Updated: Oct 1
When people think of anxiety, they automatically think about the mental and emotional effects. Those overwhelming thoughts can be debilitating in themselves, but those of us who have suffered anxiety know that they are accompanied by many physical symptoms, too.
The physical effects of anxiety are known as the "stress response". You have probably heard it described as the “fight or flight” response. It is designed to protect us by preparing our bodies to fight the danger or run away from it. What happens when we perceive a threat takes place very quickly and automatically before we even have a chance to consciously assess the situation. It is a very useful response and has kept man alive all these years, since we were living in caves. Of course, in those days, it worked brilliantly as the threats we came across were life threatening. If, for example, you were out gathering wood and suddenly came across a lion or bear, the threat would be immediate and life threatening and you would need to run…very quickly! This stress response has protected our species against much stronger and faster animals which undoubtedly would have wiped us out if our bodies had not reacted in such a dramatic way.
What Happens in the Brain?
When we perceive a threat, whatever that might be, a part of our brain called the amygdala is alerted and sends a distress signal to another part called the hypothalamus, which is a kind of command centre in the brain. The hypothalamus communicates with the rest of the body via the autonomic nervous system (ANS). This sets off something called the sympathetic nervous system (SNS) which sends signals to the adrenal glands, which in turn begin to pump adrenaline and other useful chemicals into the blood stream.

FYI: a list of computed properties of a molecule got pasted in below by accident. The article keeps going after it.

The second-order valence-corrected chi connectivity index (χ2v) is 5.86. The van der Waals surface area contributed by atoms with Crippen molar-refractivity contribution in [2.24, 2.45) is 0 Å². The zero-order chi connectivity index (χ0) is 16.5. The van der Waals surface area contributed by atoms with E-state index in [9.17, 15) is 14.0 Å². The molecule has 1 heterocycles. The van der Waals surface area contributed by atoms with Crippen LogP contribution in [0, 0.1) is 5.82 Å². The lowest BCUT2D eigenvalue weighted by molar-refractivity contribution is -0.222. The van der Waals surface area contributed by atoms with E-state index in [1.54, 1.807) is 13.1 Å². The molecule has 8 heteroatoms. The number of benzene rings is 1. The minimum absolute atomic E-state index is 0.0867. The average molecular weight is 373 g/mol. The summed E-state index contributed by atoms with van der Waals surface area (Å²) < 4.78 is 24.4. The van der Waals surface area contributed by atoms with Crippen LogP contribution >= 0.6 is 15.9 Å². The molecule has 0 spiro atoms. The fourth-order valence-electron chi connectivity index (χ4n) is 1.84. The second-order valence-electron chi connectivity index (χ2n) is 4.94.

What Happens in the Body?
Our bodies are amazing machines that are designed to keep us alive and safe in the event of danger. When you break down the physical responses, it is incredible how various body parts work together to prepare us to run or fight. Learning about these physiological changes, why they occur and what you can do to stop them, makes them a lot less frightening.
Why Does My Heart Race?
When you feel threatened your heart speeds up to allow blood to be pumped quickly to the major muscle groups, giving you the power to fight or run away. However, if you have nothing to physically fight against or literally run away from, this speeding heart actually makes you feel more anxious and can lead to feelings of panic.
Recognise what is happening, stop for a moment, relax your body and take some deep breaths to slow that heart rate down.
Why Do I Feel Short of Breath?
As your heart beats faster, your breathing may increase to give you more oxygen. Again, if you are physically running or fighting, this is useful. It isn't so useful if you are getting stressed about an exam or social event. Breathing too quickly can lead to hyperventilation which just increases the feelings of anxiety. It can make you feel dizzy, faint or light-headed and lead to tingling sensations, shaking or weakness in the body.
If this does start to happen, try to recognise it for what it is (your body trying to protect you) and take some time to calm yourself down. It is important to practise slow, deep breathing exercises, such as abdominal breathing. Slowing down your breathing will help your heart to slow down and your Parasympathetic Nervous System to take over again, helping you feel calmer and more relaxed.
Why Do I Feel Sweaty?
As your body prepares for fight or flight it realises that if you are going to be physically exerting yourself, you will need to stay cool. So, it produces that excess sweat in preparation. Not great if you are already feeling nervous about walking into a room full of people or are about to give a speech or presentation.
Why Does My Stomach Churn?